This is the last book in a Marine Corps Saga spanning thousands of years and three trilogies. The Trilogies are first Heritage, then Legacy and finally The Inheritance Trilogy. It is an epic military saga about the Marine Corps and the Garroway family that serves in it.
Ian Douglas (Willian H. Keith) has built a formidable epic universe with a history spanning millions of years. Here are the highlights in the history of the Milky Way you might need to place the books in perspective.
- 50-30 million of years ago the One Mind created a network of stargates across the galaxy.
- 30-10 million of years ago they where replaced by a The Children of the Night, a nocturnal psychovore race (sounds like vampires to me).
- 10 million years ago to the present, dominance by the Xul, a xenophobic race of uploaded electronic sentients that exterminate all threats to their existence. This explains the Femdi paradox (why space is empty of intelligent life).
- 500 000 years ago the Builder civilization created an empire spanning several thousand light years, terra forming Mars and uplifting some of the primitive inhabitants of earth to be their servants, creating Homo Sapiens. Ultimately the Builder’s civilization was destroyed by the Xul.
- 10000-7000 BC a race called the An colonize earth and the moon, later to be remembered as the gods of Sumeria. They are destroyed by Xul asteroid strikes.
- 6000 BC the amphibious N’mah visits earth and help with rebuilding civilization before departing to Sirius.
- As we ourself explore space in the near future we will uncover more and more alien technology which boost us further until we eventually attract the attention of the Xul.
- The Heritage Trilogy takes place during the later half of the 21st century and covers the marine corps fights inside our solar system mostly with European Forces.
- The Legacy Trilogy cover the first stellar deployments of the Marine Corps and the first battles against the Xul (2138-2323 AD)
- The Inheritance Trilogy covers the galactic war against the Xul to the final confrontation in 4004 (year 2229 of the Marine Corps)
The final conflict
Chaos has erupted throughout the known galaxy, threatening countless colonies and orbital habitats—as the Associative struggles vainly to keep the peace. Extreme measures are called for in these times of dire crisis, and the Star Marines are awakened from their voluntary 850-year cybe-hibe sleep. But General Trevor Garroway and his warriors are about to discover that the old rules of engagement have drastically changed . . .
The end begins with an old-style assault on rebels at the Tarantula Stargate. But true terror looms at the edges of known reality. Humankind’s eternal enemy—the brutal, unstoppable Xul—approaches, wielding a weapon monstrous beyond imagining. Suddenly not only is the future in jeopardy, but the past is as well—and if the Marines fail to eliminate their relentless xenophobic foe once and for all, the Great Annihilator will obliterate every last trace of human existence.
The start is a bit confusing because no one really know what is going on while it builds an interesting background for the story. In the 5th millennium the galaxy is organized in the Associative, a loose association of intelligent races.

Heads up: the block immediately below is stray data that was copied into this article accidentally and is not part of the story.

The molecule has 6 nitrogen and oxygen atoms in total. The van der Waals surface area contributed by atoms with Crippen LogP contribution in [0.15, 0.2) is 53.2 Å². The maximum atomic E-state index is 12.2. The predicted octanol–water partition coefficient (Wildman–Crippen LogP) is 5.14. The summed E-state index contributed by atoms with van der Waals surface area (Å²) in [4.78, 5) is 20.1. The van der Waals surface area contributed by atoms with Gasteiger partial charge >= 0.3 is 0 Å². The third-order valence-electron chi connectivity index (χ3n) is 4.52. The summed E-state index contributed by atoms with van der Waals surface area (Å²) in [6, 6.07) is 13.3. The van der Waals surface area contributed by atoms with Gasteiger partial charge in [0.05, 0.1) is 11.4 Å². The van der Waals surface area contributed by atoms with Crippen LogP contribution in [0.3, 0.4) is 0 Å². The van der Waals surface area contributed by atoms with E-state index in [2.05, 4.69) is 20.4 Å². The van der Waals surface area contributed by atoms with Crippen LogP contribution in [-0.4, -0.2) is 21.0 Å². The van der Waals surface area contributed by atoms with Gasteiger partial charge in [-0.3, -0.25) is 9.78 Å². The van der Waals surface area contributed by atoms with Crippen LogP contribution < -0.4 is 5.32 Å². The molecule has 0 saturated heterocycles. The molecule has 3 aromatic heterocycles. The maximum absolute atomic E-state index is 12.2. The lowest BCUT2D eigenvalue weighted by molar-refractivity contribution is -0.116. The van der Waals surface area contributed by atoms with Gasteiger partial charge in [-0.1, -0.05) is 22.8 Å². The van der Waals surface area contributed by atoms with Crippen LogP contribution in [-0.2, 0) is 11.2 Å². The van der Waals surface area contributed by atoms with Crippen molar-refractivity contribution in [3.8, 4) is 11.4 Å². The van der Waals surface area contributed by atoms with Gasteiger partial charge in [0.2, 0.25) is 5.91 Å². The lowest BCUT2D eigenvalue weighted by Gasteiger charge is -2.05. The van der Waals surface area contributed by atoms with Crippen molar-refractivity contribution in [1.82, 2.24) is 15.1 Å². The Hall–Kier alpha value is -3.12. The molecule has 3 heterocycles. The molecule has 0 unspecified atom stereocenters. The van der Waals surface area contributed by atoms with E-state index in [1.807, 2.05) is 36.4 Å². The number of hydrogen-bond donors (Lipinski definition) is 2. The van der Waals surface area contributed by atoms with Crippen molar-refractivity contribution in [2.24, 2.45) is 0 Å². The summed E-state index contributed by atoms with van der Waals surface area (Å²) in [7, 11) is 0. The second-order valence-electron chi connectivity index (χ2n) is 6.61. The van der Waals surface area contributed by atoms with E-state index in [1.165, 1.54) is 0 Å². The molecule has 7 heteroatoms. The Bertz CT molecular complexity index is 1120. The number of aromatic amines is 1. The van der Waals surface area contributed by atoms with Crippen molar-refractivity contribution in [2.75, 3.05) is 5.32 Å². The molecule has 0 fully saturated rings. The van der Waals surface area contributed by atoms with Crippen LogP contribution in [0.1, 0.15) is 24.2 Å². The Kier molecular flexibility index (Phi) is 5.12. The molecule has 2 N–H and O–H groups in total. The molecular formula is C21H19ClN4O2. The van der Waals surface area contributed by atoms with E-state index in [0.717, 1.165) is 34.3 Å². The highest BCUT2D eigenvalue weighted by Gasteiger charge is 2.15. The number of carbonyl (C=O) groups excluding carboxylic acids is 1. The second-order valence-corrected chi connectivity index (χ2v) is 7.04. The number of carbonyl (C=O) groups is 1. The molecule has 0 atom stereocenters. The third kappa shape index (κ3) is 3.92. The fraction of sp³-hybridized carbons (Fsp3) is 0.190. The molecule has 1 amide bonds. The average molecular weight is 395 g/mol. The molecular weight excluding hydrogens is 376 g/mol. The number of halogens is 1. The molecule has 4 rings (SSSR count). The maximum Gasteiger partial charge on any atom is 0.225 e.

The Marines have trouble with the changes in the society. Everyone is implanted and they have AIs monitoring thoughts and socially adjusting bad behavior. This doesn’t sit well with some of the marines. There is usually only a few crimes or acts of violence a year. Now there is tens of thousands all across the galaxy and some thinks the Xul are responsible. Others don’t and some wan’t to use the Marines to quell the unrest instead of sending them against the Xul.
This is the second book lately that takes up the issues with computers linking human minds to each other and to other entities. The other one is We by John Dickinson. And it should be considered, especially from today’s always connected socially networked perspective. Where will it end, and where do we not want to end up? I love to have instant access to all the information on the net, but I would hate to have someone manipulating me that way (as if we are not being manipulated every day as it is, with adds, placements and all kinds of marketing and propaganda). Maybe I’ll get used to it?
The science is interesting and the author might have taken a few liberties with it, but in general it is built on current theories. And the author reason with you and explains the ‘science’ making it believable. I liked the division of teleportation into quantum, gravitational, psychic, beamed and dimensional with explanation. I know Wikipedia isn’t the most reliable source of information but I did find a lot of stuff he referenced in these books in there.
The characters in the book is maybe it’s weakest side. But we are talking about military men and women forged in battle, so maybe they don’t need to be so multi dimensional. It works in the story. You feel with them when they succeed and you suffer with them as they fail. But I at least didn’t take them fully into my heart. Each book has a main character, but they change over the series so its not like you fought with the same one for nine books.
Ian Douglas is a pseudonym for William H. Keith [homepage]. He writes military fiction and science fiction under many pseudonyms, many of them about the Marines. He joined the Navy and served as a hospital corpsman during the Vietnam era and his own experience shows.
The whole series is a great homage to the Marines, where every man is a rifleman first. It is a strong moral story about standing up for your team and your ideals. It also have great world-building and believable science within the fiction. You should read the other books in the Inheritance Trilogy before Semper Human, there is lots of references. I strongly recommend the whole series to any lover of military science fiction and space opera.